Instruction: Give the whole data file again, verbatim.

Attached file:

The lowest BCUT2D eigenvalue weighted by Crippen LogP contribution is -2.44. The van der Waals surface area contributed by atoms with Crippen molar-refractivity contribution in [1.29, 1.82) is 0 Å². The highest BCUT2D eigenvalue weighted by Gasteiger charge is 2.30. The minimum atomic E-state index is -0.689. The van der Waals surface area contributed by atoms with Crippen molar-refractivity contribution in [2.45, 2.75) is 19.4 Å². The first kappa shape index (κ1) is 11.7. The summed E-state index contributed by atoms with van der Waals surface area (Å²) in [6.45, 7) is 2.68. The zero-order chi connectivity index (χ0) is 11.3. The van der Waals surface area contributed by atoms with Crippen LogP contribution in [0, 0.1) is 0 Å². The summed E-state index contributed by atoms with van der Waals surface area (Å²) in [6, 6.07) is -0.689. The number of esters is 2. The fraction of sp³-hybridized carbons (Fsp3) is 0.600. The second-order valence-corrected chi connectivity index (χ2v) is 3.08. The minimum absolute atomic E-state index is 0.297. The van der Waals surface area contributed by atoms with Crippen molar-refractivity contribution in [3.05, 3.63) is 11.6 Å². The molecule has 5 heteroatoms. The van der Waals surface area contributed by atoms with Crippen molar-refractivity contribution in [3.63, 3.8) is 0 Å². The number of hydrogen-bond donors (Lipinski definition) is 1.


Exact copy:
The lowest BCUT2D eigenvalue weighted by Crippen LogP contribution is -2.44. The van der Waals surface area contributed by atoms with Crippen molar-refractivity contribution in [1.29, 1.82) is 0 Å². The highest BCUT2D eigenvalue weighted by Gasteiger charge is 2.30. The minimum atomic E-state index is -0.689. The van der Waals surface area contributed by atoms with Crippen molar-refractivity contribution in [2.45, 2.75) is 19.4 Å². The first kappa shape index (κ1) is 11.7. The summed E-state index contributed by atoms with van der Waals surface area (Å²) in [6.45, 7) is 2.68. The zero-order chi connectivity index (χ0) is 11.3. The van der Waals surface area contributed by atoms with Crippen LogP contribution in [0, 0.1) is 0 Å². The summed E-state index contributed by atoms with van der Waals surface area (Å²) in [6, 6.07) is -0.689. The number of esters is 2. The fraction of sp³-hybridized carbons (Fsp3) is 0.600. The second-order valence-corrected chi connectivity index (χ2v) is 3.08. The minimum absolute atomic E-state index is 0.297. The van der Waals surface area contributed by atoms with Crippen molar-refractivity contribution in [3.05, 3.63) is 11.6 Å². The molecule has 5 heteroatoms. The van der Waals surface area contributed by atoms with Crippen molar-refractivity contribution in [3.63, 3.8) is 0 Å². The number of hydrogen-bond donors (Lipinski definition) is 1.